What is Barnyard Grass?
Barnyard grass (Echinochloa crusgalli) is an annual grass weed most commonly found in newly established turf. Barnyard grass tends to be more prevalent when turf is newly seeded during the hot conditions of summer. It grows faster than the desirable grasses that need cooler temperatures to germinate.
Barnyard grass is a coarse annual grass reaching 1 to 4 feet tall, if not mowed. Stems are thick, coarse, mostly upright branching at the base with a purplish-green color. Flower head or seed head is reddish, purplish or greenish color.
Fortunately, coarse Barnyard grass will be killed by the first frost in Fall. The coarse brown grass decomposes in the Spring and the desirable thin bladed grasses fill in the areas with Spring rains and an application of slow release fertilizer.
The lawn above was seeded in the heat of the summer and has a lot of coarse barnyard grass growing with the desirable fine bladed turf grass.
Barnyard grass decomposing in Fall/Spring
Barnyard grass nearly decomposed and fine bladedturf grass seedlings filling in.
Cultural Practices to Minimize Weeds
Management practices that increase the density and vigor of desirable turf grasses tend to discourage competition of weeds. Cultural practices for controlling weeds are aimed at shading and crowding out young weed seedlings by producing dense turf. Effective controls include proper selection and establishment of turf grass, adequate fertilization, proper mowing and watering.
When a lawn becomes weak and results in a thin stand, weeds have an opportunity to grow and compete. Proper establishment and maintenance helps to insure a dense turf which will compete with germinating weed seedlings.
Inadequate fertilization lessens the competitiveness of turf grass, resulting in reduced density and subsequent weed invasion. Adequate nitrogen should be applied to favor desirable grasses. Phosphorus increases seedling vigor and is a factor in reducing weed infestations in newly-established turf.
Improper mowing is one of the most common causes of weed invasion. Mowing heights that are too short result in weak turf grass. Keep the lawn mowed between 2 ½ - 3 ½ inches tall. Use a lower mower setting for higher maintenance lawns that are irrigated and fertilized on a regular basis. Lower maintenance lawns, should be mown at a higher height. Use the 1/3 rule for mowing. (Rule: never remove more than one-third of the leaf tissue at any one mowing.) Example: If maintaining turf at 3 inches height, mow before grass is 4 ½ inches tall. Removing more than one-third of the blade at one time makes the turf more susceptible to environmental stresses (i.e. drought, etc.), slows regrowth, and exposes the soil to light which promotes weed seed germination. Better to mow when needed than on a fixed schedule.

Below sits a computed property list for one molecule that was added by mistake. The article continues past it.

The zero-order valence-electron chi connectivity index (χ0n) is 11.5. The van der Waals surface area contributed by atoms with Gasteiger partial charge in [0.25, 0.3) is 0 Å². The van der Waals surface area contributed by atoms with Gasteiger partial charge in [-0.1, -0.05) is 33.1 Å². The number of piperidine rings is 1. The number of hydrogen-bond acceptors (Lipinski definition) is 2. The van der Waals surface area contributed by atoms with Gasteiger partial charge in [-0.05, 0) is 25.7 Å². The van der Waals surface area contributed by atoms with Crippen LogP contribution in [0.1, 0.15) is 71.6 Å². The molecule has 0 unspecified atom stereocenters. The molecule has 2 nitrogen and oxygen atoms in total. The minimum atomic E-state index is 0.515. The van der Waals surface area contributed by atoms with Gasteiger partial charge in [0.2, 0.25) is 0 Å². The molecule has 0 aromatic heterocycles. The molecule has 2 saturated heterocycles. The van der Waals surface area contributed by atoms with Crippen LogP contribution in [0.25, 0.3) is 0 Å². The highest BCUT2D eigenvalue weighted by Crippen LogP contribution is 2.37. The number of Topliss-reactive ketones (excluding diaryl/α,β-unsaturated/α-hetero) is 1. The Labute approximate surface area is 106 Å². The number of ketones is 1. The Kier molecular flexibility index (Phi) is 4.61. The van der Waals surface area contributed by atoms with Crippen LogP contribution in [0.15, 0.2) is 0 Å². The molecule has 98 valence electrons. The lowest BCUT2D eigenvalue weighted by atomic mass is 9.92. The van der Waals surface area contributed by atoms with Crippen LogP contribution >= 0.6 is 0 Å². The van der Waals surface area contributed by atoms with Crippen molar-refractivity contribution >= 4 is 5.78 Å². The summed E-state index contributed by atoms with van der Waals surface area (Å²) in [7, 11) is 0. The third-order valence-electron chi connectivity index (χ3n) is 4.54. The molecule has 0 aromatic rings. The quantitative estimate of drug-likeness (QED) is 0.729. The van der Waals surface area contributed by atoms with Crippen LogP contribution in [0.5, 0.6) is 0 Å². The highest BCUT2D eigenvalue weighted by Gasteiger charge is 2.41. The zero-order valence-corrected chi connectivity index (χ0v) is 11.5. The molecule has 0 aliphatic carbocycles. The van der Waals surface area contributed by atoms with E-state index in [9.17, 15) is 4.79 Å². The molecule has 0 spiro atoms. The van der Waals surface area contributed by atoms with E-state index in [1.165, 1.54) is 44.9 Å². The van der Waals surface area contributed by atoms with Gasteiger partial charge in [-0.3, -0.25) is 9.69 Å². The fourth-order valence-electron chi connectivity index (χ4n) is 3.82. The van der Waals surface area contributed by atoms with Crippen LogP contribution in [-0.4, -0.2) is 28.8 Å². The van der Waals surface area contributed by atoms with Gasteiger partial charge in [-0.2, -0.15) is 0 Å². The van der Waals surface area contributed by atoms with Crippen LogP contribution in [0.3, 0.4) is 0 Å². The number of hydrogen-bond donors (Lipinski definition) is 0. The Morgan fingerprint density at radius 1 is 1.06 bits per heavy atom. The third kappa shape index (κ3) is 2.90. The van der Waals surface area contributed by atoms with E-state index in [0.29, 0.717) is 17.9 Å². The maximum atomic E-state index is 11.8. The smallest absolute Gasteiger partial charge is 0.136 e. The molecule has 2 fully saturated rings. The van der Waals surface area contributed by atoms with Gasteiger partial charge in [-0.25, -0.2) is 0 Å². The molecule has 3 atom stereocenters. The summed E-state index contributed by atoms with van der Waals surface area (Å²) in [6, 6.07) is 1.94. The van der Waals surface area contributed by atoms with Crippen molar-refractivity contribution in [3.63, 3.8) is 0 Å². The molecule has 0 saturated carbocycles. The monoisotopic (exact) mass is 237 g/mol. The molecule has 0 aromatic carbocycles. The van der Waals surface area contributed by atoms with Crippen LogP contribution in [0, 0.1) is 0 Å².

Improper watering also contributes to annual weed problems in turf. Frequent light watering encourages shallow roots and promotes weak turf. Watering less frequently and for a longer duration helps prevents weeds from establishing. Your lawn needs 1” of water a week either from natural rain or irrigation applied in 2 or 3 applications per week.
Chemical Control of Barnyard Grass
Chemical control can help you produce a healthy lawn when combined with good cultural care of your turf. Use herbicides safely by following manufacture labels and directions.
Barnyard grass can be controlled by applying a pre-emergent. A Pre-emergent refers to the use of an herbicide that prevents weed seeds from emerging or kills very young seedlings early in the season without injuring turf grasses. The most common products are labeled crabgrass preventer. The crabgrass preventer will also prevent barnyard grass seeds from germinating. Length of prevention will vary depending on the type of chemical used. The pre-emergent can be purchased by its self or in combination with fertilizer. Do not use pre-emergent if you plan on seeding your lawn because these products will also prevent desirable grass seed from germinating.
An organic product for helping control barnyard grass seeds from germinating is corn gluten meal. This will also prevent grass seed from germinating.
A post emergent product can be used in controlling barnyard grass once it has germinated. The herbicide is sprayed on the growing plant. Results are best when plants are young and actively growing. One such product is Ortho Weed-B-Gon Crabgrass killer.
These cultural and chemical control methods also will help in controlling other annual weeds such as crabgrass, goose grass and foxtail.